Here it is. The top five prospects of this year’s Top 50. The elite of the elite, the best of the best, the cliche of the clicheiest (sp?). These are five players who all belong in each Top 100 countdown of the best prospects in the game. Suffice it to say, it’s really hard to overhype this group.
Before I get to that, some sad news. The Top 50 has already seen a player get cut. #41 Steve Janas was released before spring training. I haven’t seen any reasoning for the move, but the move was likely either a move based on Atlanta’s ridiculous bullpen depth or a precursor to a move to one of Asia’s professional leagues where Janas can make more money.
With that out of the way, let’s get on with the show.
5. Kevin Maitan, SS, 17 years-old, Grade: B+
I first read about Maitan two-and-a-half years ago when former Fangraphs prospect guru Kiley McDaniel wrote, “Maitan has been compared to Miguel Cabrera by most of the scouts I’ve asked about him. He’s unusually physically mature for his age and flashes all the tools you want to see to throw that Cabrera comp around: he can play shortstop pretty well now, he’s got more raw power than most kids a few years older than him, he has smooth actions in defense and at the plate and so on.” McDaniel is now an employee of the Braves and Maitan is now the Braves’s biggest international signing in years.
Venezuela has produced a number of great hitters over the years with Cabrera the creme of the crop. To be compared to the surefire Hall of Famer is a true testament to how exciting Maitan is from a potential standpoint. A switch-hitter with a middle-of-the-order bat, Maitan has been loved by scouts since he was just entering his teenage years. The Braves quickly worked to get a handshake agreement and then made good on that agreement last July, signing the youngster to a $4.25 million signing bonus – a franchise-record.
What amazes me is that Maitan also a solid eye at the plate. This is a kid who just turned 17 the other day and he already has a good idea of the strikezone and is confident in both his eye and his ability to let a pitch go by in order to get a better pitch in the at-bat. Right now, he has five-tool potential, though many believe the speed will subside to some degree as he grows further into his at least 6’2″ frame.
Where Maitan ultimately ends up on the field is still a question. While third base has often been tabbed as the likely destination, the Braves will let Maitan stick at shortstop until a move is necessary – if at all – because his value will be at its highest there.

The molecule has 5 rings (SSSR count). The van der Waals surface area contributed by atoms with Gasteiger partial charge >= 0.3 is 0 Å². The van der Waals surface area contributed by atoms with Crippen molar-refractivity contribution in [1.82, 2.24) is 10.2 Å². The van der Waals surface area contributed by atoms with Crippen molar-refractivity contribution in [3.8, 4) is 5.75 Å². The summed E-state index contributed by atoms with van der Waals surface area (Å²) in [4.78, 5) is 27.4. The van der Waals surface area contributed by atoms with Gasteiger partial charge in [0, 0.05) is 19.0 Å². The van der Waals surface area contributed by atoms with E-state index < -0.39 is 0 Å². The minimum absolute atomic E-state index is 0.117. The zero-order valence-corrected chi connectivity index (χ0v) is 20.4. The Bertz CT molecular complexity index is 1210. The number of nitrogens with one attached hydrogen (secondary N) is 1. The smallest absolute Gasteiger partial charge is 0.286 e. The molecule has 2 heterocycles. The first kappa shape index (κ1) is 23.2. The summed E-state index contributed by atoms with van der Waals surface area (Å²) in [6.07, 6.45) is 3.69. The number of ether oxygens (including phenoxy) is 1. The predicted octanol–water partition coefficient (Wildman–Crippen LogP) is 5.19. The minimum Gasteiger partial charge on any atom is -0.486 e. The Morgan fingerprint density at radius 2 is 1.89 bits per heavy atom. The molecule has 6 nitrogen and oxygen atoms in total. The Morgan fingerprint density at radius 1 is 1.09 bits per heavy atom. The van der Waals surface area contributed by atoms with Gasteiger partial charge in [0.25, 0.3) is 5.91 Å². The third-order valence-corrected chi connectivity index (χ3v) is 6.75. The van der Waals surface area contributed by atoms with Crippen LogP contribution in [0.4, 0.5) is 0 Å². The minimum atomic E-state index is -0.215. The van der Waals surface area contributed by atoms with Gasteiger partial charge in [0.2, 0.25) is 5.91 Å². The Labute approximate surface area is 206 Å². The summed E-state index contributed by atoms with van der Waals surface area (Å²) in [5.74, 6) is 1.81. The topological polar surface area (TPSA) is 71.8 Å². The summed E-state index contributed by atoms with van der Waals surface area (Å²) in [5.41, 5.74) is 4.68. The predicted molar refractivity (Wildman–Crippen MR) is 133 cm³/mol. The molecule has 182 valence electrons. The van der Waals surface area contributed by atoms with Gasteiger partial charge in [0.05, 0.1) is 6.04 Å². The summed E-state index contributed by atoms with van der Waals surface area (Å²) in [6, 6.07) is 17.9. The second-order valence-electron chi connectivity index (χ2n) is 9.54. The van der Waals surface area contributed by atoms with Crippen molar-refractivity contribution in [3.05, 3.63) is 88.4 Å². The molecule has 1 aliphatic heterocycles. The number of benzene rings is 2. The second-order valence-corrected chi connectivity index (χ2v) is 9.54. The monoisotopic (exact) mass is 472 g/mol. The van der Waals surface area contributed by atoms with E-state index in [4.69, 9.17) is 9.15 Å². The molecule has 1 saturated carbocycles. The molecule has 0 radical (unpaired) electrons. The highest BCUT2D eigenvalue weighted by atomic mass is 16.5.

Remember that Maitan has only played in some instructional league games, which aren’t officially counted. He could start 2017 with Danville, though a more sensible landing spot in the Gulf Coast League is more likely. Whatever the case, Braves fans will probably wait until June to finally see him in action. As someone who is just over an hour away from Danville, you can bet I’ll make sure to see him provided he makes a stop with the team.
4. Kolby Allard, LHP, 19 years-old, Grade: A-
Any time you get an opportunity to take a Top-10 talent with the #14th pick, you thank Jobu and do it. A back issue scared teams away from drafting Allard in 2015 as high as he deserved. The fearless Braves went high-ceiling as they have made a habit of doing under John Coppolella. Twenty months later, it looks like the luck of the Irish has definitely followed the Notre Dame grad and current general manager of the Braves.
No one doubted Allard’s potential and so far, that potential has left little to doubt. After six innings of work in 2015, Allard pitched 87.2 innings last season – mostly with Rome. That leaves us with career numbers of 93.2 total innings, 107 strikeouts (29%), 25 walks (7%), and just a handful of homeruns allowed. Only three of the 370 batters he has faced were younger than him and most of his ERA issues from lat year were a result of three outings (his first two with Rome and July 28). Over his final six starts, he had a 2.17 ERA and struck out 41 in 37.1 innings. He finished his sophomore season with a dozen scoreless innings in the playoffs.
All of those numbers I just previously mentioned is a way of saying Allard is really good. Why is he so good? The lefty works off a fastball that includes a great deal of natural movement. Mature for his age, Allard will add and subtract velocity to keep the hitter off-balanced rather than stick to a low-to-mid-90’s speed. His secondary options are just as good with a breaking changeup and plus-curveball that rivals many in the system.
We’re just 93.2 innings into his career so my ranking reflects that a bit more than others, who may have him higher or at least grade him the top lefthanded arm in the system. I believe he can be that and could be #1 or #2 by midseason if he stars early in Florida. Allard won’t turn 20 years-old until August 13 so he has plenty of time to continue to make every concerned evaluator during the 2015 draft look foolish.
3. Ozzie Albies, 2B, 20 years-old, Grade: A-